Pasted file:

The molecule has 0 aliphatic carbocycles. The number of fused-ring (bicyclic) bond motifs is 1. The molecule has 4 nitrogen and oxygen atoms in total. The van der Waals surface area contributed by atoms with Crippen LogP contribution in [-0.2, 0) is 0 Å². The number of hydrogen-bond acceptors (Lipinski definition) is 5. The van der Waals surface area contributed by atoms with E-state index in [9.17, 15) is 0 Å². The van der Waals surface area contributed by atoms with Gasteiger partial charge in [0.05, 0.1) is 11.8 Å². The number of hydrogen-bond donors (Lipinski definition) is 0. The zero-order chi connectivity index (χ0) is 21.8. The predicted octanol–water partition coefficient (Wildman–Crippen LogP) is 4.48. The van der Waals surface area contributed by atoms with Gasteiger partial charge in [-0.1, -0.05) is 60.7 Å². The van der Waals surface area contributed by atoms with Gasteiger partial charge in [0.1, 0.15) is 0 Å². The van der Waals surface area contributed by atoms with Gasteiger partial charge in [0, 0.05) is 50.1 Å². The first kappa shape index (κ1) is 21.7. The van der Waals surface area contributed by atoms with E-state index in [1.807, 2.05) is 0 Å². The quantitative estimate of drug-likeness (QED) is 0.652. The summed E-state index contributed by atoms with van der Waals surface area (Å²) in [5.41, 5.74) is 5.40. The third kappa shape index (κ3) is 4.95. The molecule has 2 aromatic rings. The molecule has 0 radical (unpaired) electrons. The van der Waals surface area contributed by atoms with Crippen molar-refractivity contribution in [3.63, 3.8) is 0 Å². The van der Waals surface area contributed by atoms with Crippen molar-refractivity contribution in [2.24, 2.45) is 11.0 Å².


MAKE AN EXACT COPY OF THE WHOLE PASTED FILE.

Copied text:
The molecule has 0 aliphatic carbocycles. The number of fused-ring (bicyclic) bond motifs is 1. The molecule has 4 nitrogen and oxygen atoms in total. The van der Waals surface area contributed by atoms with Crippen LogP contribution in [-0.2, 0) is 0 Å². The number of hydrogen-bond acceptors (Lipinski definition) is 5. The van der Waals surface area contributed by atoms with E-state index in [9.17, 15) is 0 Å². The van der Waals surface area contributed by atoms with Gasteiger partial charge in [0.05, 0.1) is 11.8 Å². The number of hydrogen-bond donors (Lipinski definition) is 0. The zero-order chi connectivity index (χ0) is 21.8. The predicted octanol–water partition coefficient (Wildman–Crippen LogP) is 4.48. The van der Waals surface area contributed by atoms with Gasteiger partial charge in [-0.1, -0.05) is 60.7 Å². The van der Waals surface area contributed by atoms with Gasteiger partial charge in [0.1, 0.15) is 0 Å². The van der Waals surface area contributed by atoms with Gasteiger partial charge in [0, 0.05) is 50.1 Å². The first kappa shape index (κ1) is 21.7. The van der Waals surface area contributed by atoms with E-state index in [1.807, 2.05) is 0 Å². The quantitative estimate of drug-likeness (QED) is 0.652. The summed E-state index contributed by atoms with van der Waals surface area (Å²) in [5.41, 5.74) is 5.40. The third kappa shape index (κ3) is 4.95. The molecule has 2 aromatic rings. The molecule has 0 radical (unpaired) electrons. The van der Waals surface area contributed by atoms with Crippen molar-refractivity contribution in [3.63, 3.8) is 0 Å². The van der Waals surface area contributed by atoms with Crippen molar-refractivity contribution in [2.24, 2.45) is 11.0 Å².